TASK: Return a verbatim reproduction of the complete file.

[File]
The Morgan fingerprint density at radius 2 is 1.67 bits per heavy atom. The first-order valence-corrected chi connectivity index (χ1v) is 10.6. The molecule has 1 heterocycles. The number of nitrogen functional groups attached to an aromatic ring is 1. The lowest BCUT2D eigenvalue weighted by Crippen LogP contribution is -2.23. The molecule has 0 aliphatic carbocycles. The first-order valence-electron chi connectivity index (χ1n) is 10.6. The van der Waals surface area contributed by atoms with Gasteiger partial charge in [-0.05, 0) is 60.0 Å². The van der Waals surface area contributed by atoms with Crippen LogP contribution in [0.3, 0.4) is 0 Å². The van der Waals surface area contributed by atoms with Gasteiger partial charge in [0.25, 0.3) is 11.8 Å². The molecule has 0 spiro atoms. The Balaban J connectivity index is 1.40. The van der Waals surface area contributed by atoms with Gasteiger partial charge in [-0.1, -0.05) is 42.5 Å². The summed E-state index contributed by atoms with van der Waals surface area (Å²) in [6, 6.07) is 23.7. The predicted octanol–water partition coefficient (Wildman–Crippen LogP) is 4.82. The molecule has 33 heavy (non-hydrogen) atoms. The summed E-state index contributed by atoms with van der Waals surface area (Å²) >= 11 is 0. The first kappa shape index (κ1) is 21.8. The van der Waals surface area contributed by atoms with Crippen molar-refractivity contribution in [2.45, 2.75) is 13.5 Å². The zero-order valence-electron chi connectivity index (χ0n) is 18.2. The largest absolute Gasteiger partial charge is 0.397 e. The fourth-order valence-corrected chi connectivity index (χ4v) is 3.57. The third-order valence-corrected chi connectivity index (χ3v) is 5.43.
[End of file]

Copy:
The Morgan fingerprint density at radius 2 is 1.67 bits per heavy atom. The first-order valence-corrected chi connectivity index (χ1v) is 10.6. The molecule has 1 heterocycles. The number of nitrogen functional groups attached to an aromatic ring is 1. The lowest BCUT2D eigenvalue weighted by Crippen LogP contribution is -2.23. The molecule has 0 aliphatic carbocycles. The first-order valence-electron chi connectivity index (χ1n) is 10.6. The van der Waals surface area contributed by atoms with Gasteiger partial charge in [-0.05, 0) is 60.0 Å². The van der Waals surface area contributed by atoms with Crippen LogP contribution in [0.3, 0.4) is 0 Å². The van der Waals surface area contributed by atoms with Gasteiger partial charge in [0.25, 0.3) is 11.8 Å². The molecule has 0 spiro atoms. The Balaban J connectivity index is 1.40. The van der Waals surface area contributed by atoms with Gasteiger partial charge in [-0.1, -0.05) is 42.5 Å². The summed E-state index contributed by atoms with van der Waals surface area (Å²) in [6, 6.07) is 23.7. The predicted octanol–water partition coefficient (Wildman–Crippen LogP) is 4.82. The molecule has 33 heavy (non-hydrogen) atoms. The summed E-state index contributed by atoms with van der Waals surface area (Å²) >= 11 is 0. The first kappa shape index (κ1) is 21.8. The van der Waals surface area contributed by atoms with Crippen molar-refractivity contribution in [2.45, 2.75) is 13.5 Å². The zero-order valence-electron chi connectivity index (χ0n) is 18.2. The largest absolute Gasteiger partial charge is 0.397 e. The fourth-order valence-corrected chi connectivity index (χ4v) is 3.57. The third-order valence-corrected chi connectivity index (χ3v) is 5.43.